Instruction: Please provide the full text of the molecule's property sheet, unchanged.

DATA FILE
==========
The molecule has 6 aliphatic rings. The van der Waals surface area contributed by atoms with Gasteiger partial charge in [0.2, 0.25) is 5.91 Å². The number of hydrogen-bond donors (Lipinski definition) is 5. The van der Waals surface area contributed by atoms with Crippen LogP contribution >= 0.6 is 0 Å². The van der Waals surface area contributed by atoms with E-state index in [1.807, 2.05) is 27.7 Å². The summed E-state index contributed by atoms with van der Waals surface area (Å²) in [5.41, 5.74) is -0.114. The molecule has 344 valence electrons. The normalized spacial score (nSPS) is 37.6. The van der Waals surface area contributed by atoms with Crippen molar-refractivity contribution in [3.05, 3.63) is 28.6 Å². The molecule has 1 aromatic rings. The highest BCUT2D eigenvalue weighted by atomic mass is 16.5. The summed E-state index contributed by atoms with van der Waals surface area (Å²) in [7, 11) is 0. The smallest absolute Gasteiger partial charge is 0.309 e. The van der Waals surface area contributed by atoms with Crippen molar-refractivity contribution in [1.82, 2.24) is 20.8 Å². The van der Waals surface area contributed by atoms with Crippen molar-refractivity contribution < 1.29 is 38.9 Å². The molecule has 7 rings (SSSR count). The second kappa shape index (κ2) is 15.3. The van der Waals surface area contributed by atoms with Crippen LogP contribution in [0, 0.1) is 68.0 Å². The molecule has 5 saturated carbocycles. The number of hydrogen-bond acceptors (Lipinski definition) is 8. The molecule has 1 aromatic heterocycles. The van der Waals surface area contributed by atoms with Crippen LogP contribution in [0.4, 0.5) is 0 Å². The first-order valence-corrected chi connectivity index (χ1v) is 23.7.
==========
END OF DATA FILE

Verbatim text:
The molecule has 6 aliphatic rings. The van der Waals surface area contributed by atoms with Gasteiger partial charge in [0.2, 0.25) is 5.91 Å². The number of hydrogen-bond donors (Lipinski definition) is 5. The van der Waals surface area contributed by atoms with Crippen LogP contribution >= 0.6 is 0 Å². The van der Waals surface area contributed by atoms with E-state index in [1.807, 2.05) is 27.7 Å². The summed E-state index contributed by atoms with van der Waals surface area (Å²) in [5.41, 5.74) is -0.114. The molecule has 344 valence electrons. The normalized spacial score (nSPS) is 37.6. The van der Waals surface area contributed by atoms with Crippen molar-refractivity contribution in [3.05, 3.63) is 28.6 Å². The molecule has 1 aromatic rings. The highest BCUT2D eigenvalue weighted by atomic mass is 16.5. The summed E-state index contributed by atoms with van der Waals surface area (Å²) in [7, 11) is 0. The smallest absolute Gasteiger partial charge is 0.309 e. The van der Waals surface area contributed by atoms with Crippen molar-refractivity contribution in [1.82, 2.24) is 20.8 Å². The van der Waals surface area contributed by atoms with Crippen molar-refractivity contribution < 1.29 is 38.9 Å². The molecule has 7 rings (SSSR count). The second kappa shape index (κ2) is 15.3. The van der Waals surface area contributed by atoms with Crippen LogP contribution in [0, 0.1) is 68.0 Å². The molecule has 5 saturated carbocycles. The number of hydrogen-bond acceptors (Lipinski definition) is 8. The molecule has 1 aromatic heterocycles. The van der Waals surface area contributed by atoms with Crippen LogP contribution in [0.4, 0.5) is 0 Å². The first-order valence-corrected chi connectivity index (χ1v) is 23.7.